As-Sunnah Vol. 2 Issue No. 8


Family and Early Life, Teachers and Students

      Family and Early Life:

Ibn Taymiyyah was born in Harran (an old city between Sham and Iraq) on the 10th of Rabi al-Awwal 661H. His family was renowned for their knowledge and excellence. When he was six years old, his family fled to Damascus under the threat of an imminent Mongol attack on their hometown. In Damascus, his father Shahabud-Din Abu al-Mahasin Abd al-Halim established himself as a respectable scholar and later became the professor of Hadeeth and the khateeb of the great Ummayyad mosque.

      Education and Teachers:

From an early age, Ibn Taymiyyah was noted for his memory, comprehension and strict observance of time - qualities that would later cause the rest of his life to be filled with actions such as teaching, commanding the good, forbidding the evil, authoring books and refuting innovators. He memorized the Qur'aan and studied Hadeeth with his father, who was a specialist in this field.
He learned the laws of Sharee'ah, Jurisprudence and studied the Hanbali system of law under his own father. He had a particular liking for the Tafseer (explanation) of the Qur'aan as Ibn Taymiyyah, himself mentions, 'Sometimes, I have gone through as many as hundred commentaries of a single verse of the Qur'aan. After I have dipped into these pages, I have supplicated to Allah to enlighten me about the true content and significance of the verse. I pray to Allah thus on these occasions, 'You are the Exalted Teacher of Adam and Ibraheem. Favor me with the essence of this verse.' [al-Uqood ad-Durriyah (p. 24)]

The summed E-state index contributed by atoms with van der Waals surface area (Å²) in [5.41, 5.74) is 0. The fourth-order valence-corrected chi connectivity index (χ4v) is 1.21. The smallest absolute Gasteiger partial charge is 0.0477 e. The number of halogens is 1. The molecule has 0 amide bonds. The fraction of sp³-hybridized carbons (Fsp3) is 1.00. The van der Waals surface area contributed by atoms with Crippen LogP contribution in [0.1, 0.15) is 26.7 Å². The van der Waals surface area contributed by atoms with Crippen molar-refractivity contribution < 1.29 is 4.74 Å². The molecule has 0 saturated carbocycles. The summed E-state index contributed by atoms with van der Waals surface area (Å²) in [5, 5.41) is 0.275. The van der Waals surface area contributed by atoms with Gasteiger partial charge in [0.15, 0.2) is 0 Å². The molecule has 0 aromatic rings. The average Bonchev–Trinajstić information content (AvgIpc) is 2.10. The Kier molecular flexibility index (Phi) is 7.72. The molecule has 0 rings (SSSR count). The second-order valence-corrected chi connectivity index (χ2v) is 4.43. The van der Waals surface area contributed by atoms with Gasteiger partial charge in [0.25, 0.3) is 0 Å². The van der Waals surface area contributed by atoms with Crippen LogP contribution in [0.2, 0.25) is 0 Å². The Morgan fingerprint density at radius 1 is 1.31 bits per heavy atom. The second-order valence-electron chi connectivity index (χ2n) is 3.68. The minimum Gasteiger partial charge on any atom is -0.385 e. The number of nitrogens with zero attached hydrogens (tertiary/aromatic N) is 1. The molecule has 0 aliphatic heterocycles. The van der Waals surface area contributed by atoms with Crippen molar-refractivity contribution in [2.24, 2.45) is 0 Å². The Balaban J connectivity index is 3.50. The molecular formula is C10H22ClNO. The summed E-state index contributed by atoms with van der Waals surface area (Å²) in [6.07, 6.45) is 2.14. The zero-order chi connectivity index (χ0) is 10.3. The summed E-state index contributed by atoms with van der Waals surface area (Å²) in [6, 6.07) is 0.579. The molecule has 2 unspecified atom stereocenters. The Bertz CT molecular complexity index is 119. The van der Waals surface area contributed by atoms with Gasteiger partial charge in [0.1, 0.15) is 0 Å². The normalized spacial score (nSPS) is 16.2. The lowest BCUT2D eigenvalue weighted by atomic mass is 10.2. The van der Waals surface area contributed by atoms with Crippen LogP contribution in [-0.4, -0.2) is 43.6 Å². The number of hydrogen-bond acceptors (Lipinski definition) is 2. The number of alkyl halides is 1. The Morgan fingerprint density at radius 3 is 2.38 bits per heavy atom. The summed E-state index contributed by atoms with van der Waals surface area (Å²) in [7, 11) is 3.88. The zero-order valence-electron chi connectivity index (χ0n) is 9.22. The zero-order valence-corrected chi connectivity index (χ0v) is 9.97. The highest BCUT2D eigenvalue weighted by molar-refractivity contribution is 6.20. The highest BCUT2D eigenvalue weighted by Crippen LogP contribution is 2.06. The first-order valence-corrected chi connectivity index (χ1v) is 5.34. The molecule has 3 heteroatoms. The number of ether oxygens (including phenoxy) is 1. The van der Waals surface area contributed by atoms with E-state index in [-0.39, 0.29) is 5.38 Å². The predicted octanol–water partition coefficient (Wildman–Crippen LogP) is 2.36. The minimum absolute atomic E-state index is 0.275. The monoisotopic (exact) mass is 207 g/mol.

In addition, Ibn Taymiyyah also studied secular sciences of his time like history, calligraphy, mathematics, astronomy, medicine, dialect, logic, philosophy and different Islamic sects. These early intellectual pursuits contributed a great deal to his future lectures and writings. Any subject, Ibn Taymiyyah tackled and wrote about, left the reader under the impression that this was his specific field of expertise. The total number of scholars from whom he took knowledge exceeds two hundred including four female teachers.
Ibn Taymiyyah started issuing legal verdicts at the age of nineteen and after his father's death assumed the respected teaching position formerly held by his father in Dar al Hadeeth as-Sukriyyah at the age of 22.